Saturday, June 27, 2009

Thomas Hardy and Ford Madox Ford, as Thomas Hardy Week concludes . . . maybe?

As I explained earlier this week, thinking about Thomas Hardy has sent me back to the inexhaustible treasure trove that is Thomas Hardy Remembered (2007), a collection of contemporary accounts of encounters with Hardy by a wide range of figures. Oh, would that we had such a book for all our favorite authors--it's a sheer joy to read these overlapping, kaleidoscopic descriptions of Hardy's conversation, appearance, demeanor, and preoccupations through the years.

Today, I'll share some observations from another I've Been Reading Lately favorite, Ford Madox Ford, which give insight into Hardy while also offering a taste of Ford's wonderful prose style. (And oh, if you've not read his Parade's End, quick, cancel your weekend plans and settle in! You won't regret it.)

Ford first met Hardy at age eighteen, when he'd just published his first book, a fairy tale called The Brown Owl, and continued to see him regularly thereafter; though editor Martin Ray notes that "Ford's reminiscences are notoriously unreliable," the following scene that Ford recounted in an article for H. L. Mencken's American Mercury in 1936 has the ring of truth:
But indeed the whole of his poetic work forms such another immense panorama . . . of the great landscape of the human heart. It is a matter of observation of minuteness rendered with an immense breadth and breath. You would imagine there is nothing human, hodden, and down to the ground that he had not noticed with his quick glances. They penetrated right in behind nearly all surfaces as if he had been an infallible sleuth of all human instance. I still remember my extreme amazement--as if of a Doctor Watson--when looking at a fisher boy who was patching an old boat, he told me that that boy whom he had never seen before was probably the stepson of a woman lately widowed--who got on well with him. . . . He had deduced it--and it was quite correct--from the boy's red canvas trousers which had been cut down and patched with blue cloth.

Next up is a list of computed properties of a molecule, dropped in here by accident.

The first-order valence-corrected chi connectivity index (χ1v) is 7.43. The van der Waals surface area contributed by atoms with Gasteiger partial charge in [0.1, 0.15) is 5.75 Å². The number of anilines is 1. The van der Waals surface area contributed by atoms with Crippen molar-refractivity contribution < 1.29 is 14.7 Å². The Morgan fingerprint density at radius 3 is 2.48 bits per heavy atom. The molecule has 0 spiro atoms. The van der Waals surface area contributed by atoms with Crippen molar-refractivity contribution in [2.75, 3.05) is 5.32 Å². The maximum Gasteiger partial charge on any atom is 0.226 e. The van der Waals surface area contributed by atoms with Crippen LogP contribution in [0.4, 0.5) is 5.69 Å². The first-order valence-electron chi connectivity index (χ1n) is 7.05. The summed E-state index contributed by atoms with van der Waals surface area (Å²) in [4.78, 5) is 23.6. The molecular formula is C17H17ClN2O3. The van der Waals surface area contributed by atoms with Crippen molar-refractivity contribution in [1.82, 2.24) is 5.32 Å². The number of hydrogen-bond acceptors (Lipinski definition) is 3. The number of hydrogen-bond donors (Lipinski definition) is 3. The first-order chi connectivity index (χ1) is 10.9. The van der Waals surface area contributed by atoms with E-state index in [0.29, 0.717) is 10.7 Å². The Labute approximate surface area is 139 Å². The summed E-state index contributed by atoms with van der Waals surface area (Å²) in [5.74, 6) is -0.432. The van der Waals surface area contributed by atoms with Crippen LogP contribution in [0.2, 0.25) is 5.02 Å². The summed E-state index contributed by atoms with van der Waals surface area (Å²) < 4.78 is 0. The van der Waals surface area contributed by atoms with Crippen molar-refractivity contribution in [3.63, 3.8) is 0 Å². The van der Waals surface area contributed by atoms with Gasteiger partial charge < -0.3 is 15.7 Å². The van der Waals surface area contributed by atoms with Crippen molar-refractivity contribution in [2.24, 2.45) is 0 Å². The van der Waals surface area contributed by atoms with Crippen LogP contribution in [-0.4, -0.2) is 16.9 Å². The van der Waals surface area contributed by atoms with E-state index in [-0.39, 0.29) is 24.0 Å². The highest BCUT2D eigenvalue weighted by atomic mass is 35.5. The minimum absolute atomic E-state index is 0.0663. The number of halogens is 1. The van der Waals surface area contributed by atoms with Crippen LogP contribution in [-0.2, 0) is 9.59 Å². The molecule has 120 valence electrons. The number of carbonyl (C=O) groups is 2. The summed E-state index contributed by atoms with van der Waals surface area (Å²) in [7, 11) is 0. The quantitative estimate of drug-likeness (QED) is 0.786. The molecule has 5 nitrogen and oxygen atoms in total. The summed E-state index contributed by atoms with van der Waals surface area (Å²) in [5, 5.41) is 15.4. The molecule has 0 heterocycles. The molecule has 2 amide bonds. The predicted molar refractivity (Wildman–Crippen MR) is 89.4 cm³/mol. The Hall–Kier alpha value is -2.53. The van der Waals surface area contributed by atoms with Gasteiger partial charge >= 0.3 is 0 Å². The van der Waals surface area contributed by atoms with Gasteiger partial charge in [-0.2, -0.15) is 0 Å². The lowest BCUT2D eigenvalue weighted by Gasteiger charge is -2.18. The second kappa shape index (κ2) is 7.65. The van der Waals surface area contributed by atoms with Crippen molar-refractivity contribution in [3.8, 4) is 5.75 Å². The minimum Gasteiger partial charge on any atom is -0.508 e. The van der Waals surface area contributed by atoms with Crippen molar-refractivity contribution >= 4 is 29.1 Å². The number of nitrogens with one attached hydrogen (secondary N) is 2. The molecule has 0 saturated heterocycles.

I like the image of Thomas Hardy as a rural Sherlock Holmes: they share a hatred of injustice, an appreciation for the implacable workings of fate, and, as discussed in the case of Hardy in the previous post, a near total lack of humor.

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